Having a garden has created an interest in plants and their presence in the environment. I have made a series of ambitious landscape projects such as the 2005 ‘Point of Resolution’ on the Southern Upland Way in the Scottish Borders, ‘Host’ where I planted daffodils to form the word host in Dumfries and ‘Black is White’ planted in snowdrops to form the word black in Hawick. My focus in recent years has been on the Spottiswoode Project a series of eight tree-based projects, the first planted in 2009. It will be many years before they are complete. In 2019 I met Hugo Burge of Marchmont and we are collaborating on a number of ambitious growing sculpture for his grounds which involve objects with trees. Skyboatis a large wooden fishing boat (11.2m in length) to be suspended in the air on a frame and oak trees planted underneath. Eventually the trees will take the weight of the boat. Three other projects are in place or will be in the autumn when the trees are to be planted.

To see more of the work please visit:





Laura Simpson is the Director of Edinburgh Sculpture Workshop which provides subsidised access to studios, workshop facilities and residencies for artists; alongside a programme of public courses, discursive events, community engagement and exhibitions. Partners range from Ukrainian Institute, Kyiv; TOKAS, Tokyo; Multi Cultural Family Base, Edinburgh; local primary schools; and National Network of Production Facilities.

Previously she was Programme Manager at Hospitalfield working on residencies, commissions and public events. These have included the work of artists John Smith, Andy Holden, Claire Barclay, James Rigler, Lubaina Himid and Tamara Henderson. In 2015 Hospitalfield organised Graham Fagen’s exhibition for Scotland + Venice at the Venice Biennale. Laura was involved in the Learning Programme with 27 emerging artists and students.

From 2007 - 2013 Laura was Assistant Curator at Duncan of Jordanstone College of Art & Design in Dundee. Laura is a Board Member for Bothy Project and part of the advisory group for Curatorial Studio in 2019 - 20. She was on the jury for the Margaret Tait Film Award (2015 - 2016) and a Board Member for Fife Contemporary Art & Craft (2010 – 2016).

Laura completed an MFA at Duncan of Jordanstone College of Art & Design, then was Chair of the artist-led group Generator in Dundee.



Philip Smith is an auctioneer and specialist in 20th Century Design and Modern & Post-War British Art, heading up these departments for Lyon & Turnbull in the South of England.

After graduating with a Masters from the Courtauld Institute in 2007, Philip has over 10 years’ experience within the auction industry, beginning his career at a leading provincial auctioneers in the South of England, leading both the Design department and Modern & Post-War Art department nationally. Within this time he developed sales that were considered to be some of the leading sales in the country within these fields and was particularly known as a leading specialist in studio & contemporary ceramics, post-war art and artist’s studio sales.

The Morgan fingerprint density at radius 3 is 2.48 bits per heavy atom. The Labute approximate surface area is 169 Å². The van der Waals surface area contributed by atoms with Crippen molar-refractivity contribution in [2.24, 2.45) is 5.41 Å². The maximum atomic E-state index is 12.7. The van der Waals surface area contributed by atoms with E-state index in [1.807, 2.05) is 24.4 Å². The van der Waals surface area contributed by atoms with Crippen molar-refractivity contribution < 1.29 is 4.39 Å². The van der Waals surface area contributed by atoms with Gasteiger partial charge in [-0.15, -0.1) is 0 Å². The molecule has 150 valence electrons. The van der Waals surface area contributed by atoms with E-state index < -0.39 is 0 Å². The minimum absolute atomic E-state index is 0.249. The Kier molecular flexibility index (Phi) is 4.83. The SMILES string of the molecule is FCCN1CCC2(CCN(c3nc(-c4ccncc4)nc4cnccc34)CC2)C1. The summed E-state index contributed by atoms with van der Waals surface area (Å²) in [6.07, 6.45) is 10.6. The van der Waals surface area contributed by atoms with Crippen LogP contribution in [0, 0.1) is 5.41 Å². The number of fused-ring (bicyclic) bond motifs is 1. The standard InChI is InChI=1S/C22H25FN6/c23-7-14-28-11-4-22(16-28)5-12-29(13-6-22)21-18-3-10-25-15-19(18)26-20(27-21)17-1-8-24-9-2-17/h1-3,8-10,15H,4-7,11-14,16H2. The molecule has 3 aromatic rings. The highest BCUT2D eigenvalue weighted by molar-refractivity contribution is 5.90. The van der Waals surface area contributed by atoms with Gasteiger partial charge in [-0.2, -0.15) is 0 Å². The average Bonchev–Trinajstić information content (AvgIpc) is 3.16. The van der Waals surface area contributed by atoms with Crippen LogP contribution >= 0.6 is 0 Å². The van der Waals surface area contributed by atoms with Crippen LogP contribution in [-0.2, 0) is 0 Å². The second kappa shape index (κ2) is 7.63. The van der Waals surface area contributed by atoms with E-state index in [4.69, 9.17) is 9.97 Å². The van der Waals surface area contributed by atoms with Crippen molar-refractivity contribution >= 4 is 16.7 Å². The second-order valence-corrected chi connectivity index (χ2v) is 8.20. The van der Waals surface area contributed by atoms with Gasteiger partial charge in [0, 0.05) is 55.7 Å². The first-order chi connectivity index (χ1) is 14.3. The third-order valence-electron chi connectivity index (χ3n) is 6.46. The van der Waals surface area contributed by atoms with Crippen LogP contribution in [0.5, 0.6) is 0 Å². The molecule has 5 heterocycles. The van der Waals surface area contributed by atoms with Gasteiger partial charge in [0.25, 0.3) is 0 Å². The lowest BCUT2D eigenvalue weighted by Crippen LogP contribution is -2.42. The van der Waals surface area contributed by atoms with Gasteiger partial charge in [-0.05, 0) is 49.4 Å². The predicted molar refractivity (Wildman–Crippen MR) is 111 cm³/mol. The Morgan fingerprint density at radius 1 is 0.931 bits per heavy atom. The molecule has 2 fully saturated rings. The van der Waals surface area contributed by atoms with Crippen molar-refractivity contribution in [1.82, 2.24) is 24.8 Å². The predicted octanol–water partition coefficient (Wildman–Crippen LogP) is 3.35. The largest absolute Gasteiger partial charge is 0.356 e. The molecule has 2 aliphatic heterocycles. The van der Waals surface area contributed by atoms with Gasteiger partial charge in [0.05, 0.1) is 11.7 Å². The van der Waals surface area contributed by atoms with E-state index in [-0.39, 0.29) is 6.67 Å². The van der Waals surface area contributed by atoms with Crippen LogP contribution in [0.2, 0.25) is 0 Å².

Philip is a trustee of Court Barn Museum, the Guild of Handicraft Museum, in Chipping Campden which includes curating and organising exhibitions for the Museum, and he has lately been involved in Design: Head, Hand, Heart in 2018, an exhibition devoted to nine leading contemporary designers who follow the rich heritage of architect and designer Charles Robert Ashbee.

Philip has regularly contributed to a number of publications including Ceramic Review, contributed to articles in The Times and The Telegraph, and has given lectures on the changing nature of Studio Ceramics reception in the art world at the Ashmolean Museum in Oxford and Arts & Crafts Jewellery at Court Barn.


Alexander "Sandy" Stoddart (born 1959) is a Scottish sculptor, who, since 2008, has been the Queen's Sculptor in Ordinary in Scotland. He works primarily on figurative sculpture in clay within the Neo Classical Tradtidion. Stoddart is best known for his civic monuments, including 10 feet (3.0 m) bronze statues of David Hume and Adam Smith, philosophers during the Scottish Enlightenment, on the Royal Mile in Edinburgh. Stoddart says of his own motivation, "My great ambition is to do sculpture for Scotland", primarily through large civic monuments to figures from the country's past.

Stoddart was born in Edinburgh and raised in Renfrewshire, where he developed an early interest in the arts and music, and later trained in fine art at the Glasgow School of Fine Art (1976–1980) and read the History of Art at the University of Glasgow. During this time he became increasingly critical of contemporary trends in art, such as pop art, and concentrated on creating figurine pieces in clay. Stoddart associates the lack of form in modern art with social decay; in contrast, his works include many Classical allusions.


Alice Strang worked as a Specialist in Christie’s Impressionist and Modern, Twentieth-Century and Contemporary Art departments before joining the National Galleries of Scotland (NGS), where she is now a Senior Curator of Modern and Contemporary Art. Highlights of her curatorial career include the Scottish Colourist Series of exhibitions and books about F. C. B. Cadell, J. D. Fergusson and S. J. Peploe. She was made a Saltire Society Outstanding Woman of Scotland for her leadership of the NGS Modern Scottish Women: Painters and Sculptors 1885-1965 project. She took over the curation of the NOW IV contemporary art exhibition, on which her talk is based, from Julie-Ann Delaney. She is a co-curator of the forthcoming Paula Rego: Obedience and Defiance retrospective, which opens at the Sottish National Gallery of Modern Art Two on 23 November.

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Marchmont House



TD10 6YL

United Kingdom